In late 2014 I booked myself a one-way ticket to Hong Kong. I had just finished a three-year stint in the Middle East, and was looking for a change of scenery. I figured that with my previous expat experience, colourful CV, and general chutzpah, I'd be showered with money and job offers the moment I stepped off the plane.
It didn't quite work out like that. And as the rejection letters lit up my inbox, the bills mounted, and the recruiters shook their heads sadly, I came to realise that there's both a right way, and a wrong way, to land an overseas job.
Five tips to get you on a plane
1. Figure out why you want an overseas role
Let's start with the basics. Why are you looking for an overseas job? Are in the market for death defying adventure, career opportunities, a sea change, or simply running from the law? Once you've figured that out you can start narrowing down the options, and looking for viable opportunities.
2. Do your research
There's not much point looking for work in the Gulf when oil prices are crashing harder than Ben Cousin after a big weekend. Likewise, any talk of civil unrest, trade embargoes, or militia death squads is bad news for employment prospects.
Beyond that, every country has its own unique policies regarding expats and recruitment. Work permits, hiring policies, sponsorship agreements, income and perks are all things you need to be across before you start sending out CVs.
3. Reach out to your network
When I was based in the Middle East all new hires were friends-of-friends. That's just the way things work in more exotic locales, where a personal recommendation carries far more weight than a LinkedIn profile. Sure, you can jump online and scour the expat job sites, but nine times out of ten they're just a bunch of fake jobs behind a paywall.
4. Be realistic about language skills
Let's be honest, you're either proficient in a foreign language, or you're not. Tell a recruiter that you've been "studying Mandarin" for a few months and they'll give you a polite nod, mark you down as 'zero language skills', and assume you're a bit simple. That said; a posh British accent and bit of imperial nostalgia can go a long way in the Middle East.
5. Get your CV and pitch together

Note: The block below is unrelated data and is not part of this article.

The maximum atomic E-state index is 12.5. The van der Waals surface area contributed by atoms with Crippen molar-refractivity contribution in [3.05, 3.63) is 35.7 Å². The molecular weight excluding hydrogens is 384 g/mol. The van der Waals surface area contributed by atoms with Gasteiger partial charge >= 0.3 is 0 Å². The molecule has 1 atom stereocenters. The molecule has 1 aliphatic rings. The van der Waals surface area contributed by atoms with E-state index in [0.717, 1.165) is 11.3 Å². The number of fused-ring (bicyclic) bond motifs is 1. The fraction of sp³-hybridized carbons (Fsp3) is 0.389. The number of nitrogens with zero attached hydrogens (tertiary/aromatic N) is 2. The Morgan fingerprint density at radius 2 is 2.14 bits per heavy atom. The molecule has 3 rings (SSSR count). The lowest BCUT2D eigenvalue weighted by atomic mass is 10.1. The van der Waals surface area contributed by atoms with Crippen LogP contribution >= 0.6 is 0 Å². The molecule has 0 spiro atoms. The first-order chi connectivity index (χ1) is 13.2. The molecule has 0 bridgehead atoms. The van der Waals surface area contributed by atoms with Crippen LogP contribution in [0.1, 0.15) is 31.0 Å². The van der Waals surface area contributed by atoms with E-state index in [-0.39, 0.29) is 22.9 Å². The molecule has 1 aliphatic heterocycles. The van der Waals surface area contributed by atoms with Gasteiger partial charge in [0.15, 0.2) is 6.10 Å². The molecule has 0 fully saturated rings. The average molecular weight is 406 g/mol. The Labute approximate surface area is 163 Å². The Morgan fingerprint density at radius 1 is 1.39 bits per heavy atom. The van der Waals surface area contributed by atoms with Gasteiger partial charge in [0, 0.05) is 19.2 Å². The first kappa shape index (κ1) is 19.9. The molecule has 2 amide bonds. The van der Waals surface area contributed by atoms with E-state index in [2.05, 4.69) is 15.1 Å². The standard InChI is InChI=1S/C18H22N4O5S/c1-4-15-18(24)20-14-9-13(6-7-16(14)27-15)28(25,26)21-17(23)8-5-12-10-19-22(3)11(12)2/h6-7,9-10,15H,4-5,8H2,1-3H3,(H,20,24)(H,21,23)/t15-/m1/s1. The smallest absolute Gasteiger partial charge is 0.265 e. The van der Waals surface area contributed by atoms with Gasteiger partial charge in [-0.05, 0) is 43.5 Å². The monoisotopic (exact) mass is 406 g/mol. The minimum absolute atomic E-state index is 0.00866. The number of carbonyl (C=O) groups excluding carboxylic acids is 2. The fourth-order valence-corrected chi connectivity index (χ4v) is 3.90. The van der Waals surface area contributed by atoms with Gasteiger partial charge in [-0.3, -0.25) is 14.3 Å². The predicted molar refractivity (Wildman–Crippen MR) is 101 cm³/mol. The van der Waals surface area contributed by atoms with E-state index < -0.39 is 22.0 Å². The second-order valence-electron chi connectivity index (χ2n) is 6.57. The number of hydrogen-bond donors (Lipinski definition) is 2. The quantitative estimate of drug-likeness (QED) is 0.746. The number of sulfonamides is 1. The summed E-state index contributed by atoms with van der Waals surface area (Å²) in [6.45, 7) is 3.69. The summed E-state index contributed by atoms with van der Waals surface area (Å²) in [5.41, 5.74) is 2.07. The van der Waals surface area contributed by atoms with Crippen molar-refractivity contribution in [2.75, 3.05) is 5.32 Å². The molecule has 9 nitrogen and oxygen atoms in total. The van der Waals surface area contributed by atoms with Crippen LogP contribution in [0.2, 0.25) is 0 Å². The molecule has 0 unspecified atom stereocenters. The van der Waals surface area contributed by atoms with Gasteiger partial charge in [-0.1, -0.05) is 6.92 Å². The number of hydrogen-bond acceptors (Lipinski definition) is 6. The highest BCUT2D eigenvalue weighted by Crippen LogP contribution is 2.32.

There are over one billion people in China, India, etc. What makes you so much better than any of them, and justifies the hassle of shipping you out? Unless you have a compelling answer to that question you're going to be staying at home (or taking a considerable pay cut).
Five rookie errors to avoid
1. Don't run from your past
Trying to expand your horizons and tackle new challenges is great. Taking off overseas to escape your personal demons isn't. As my former boss in the Middle East once remarked, "expats are either running away from something, or running towards something." If it's the former, you're better off just shelling out for some therapy.
2. Don't trust random strangers
I once knew a guy who landed an IT gig in Nigeria. The money was good, the company had a nice London office, and on the surface it all looked legit. Within a few months he was flying into Abuja airport clutching suitcases piled with cash, and being met by a private security detail.
He eventually escaped, but you shouldn't assume that the laws and regulations we take for granted in Australia apply in a third world dictatorship or oil rich monarchy.
3. Don't just show up
There's something very gung-ho about just showing up in foreign country and demanding a well-paid expat job. For starters, it shows that you're fully committed and have a 'can do' attitude. It also means you can meet with recruiters, get your name out there, and are available to start.
All the above can offer you considerable advantages in a country with a favourable exchange rate and cheap accommodation. Try it in Hong Kong, Singapore, or London, and there's a good chance you'll be broke before you get the first interview.
4. Don't make assumptions
If you think rents are high in Sydney, try getting a villa in Saudi Arabia. While a few thousand bucks a month to help cover rent can seem like a generous perk, it doesn't mean much if prices in western neighbourhoods are grossly inflated. As a rule – you should always take the free company housing. Oh, and don't forget about the exchange rate. Unless it's pegged to the US dollar, your take home salary can fluctuate wildly
5. Don't quit your job just yet
It takes about four months to land a professional job in Australia. International recruitment can stretch that out to 12 months and counting. Even if you have a job offer, the subsequent background checks, degree accreditations, lost paperwork, and contract re-negotiations can add several months to the process, so don't quit your day job until the plane tickets arrive.
Have you worked overseas? Let us know in the Comment section.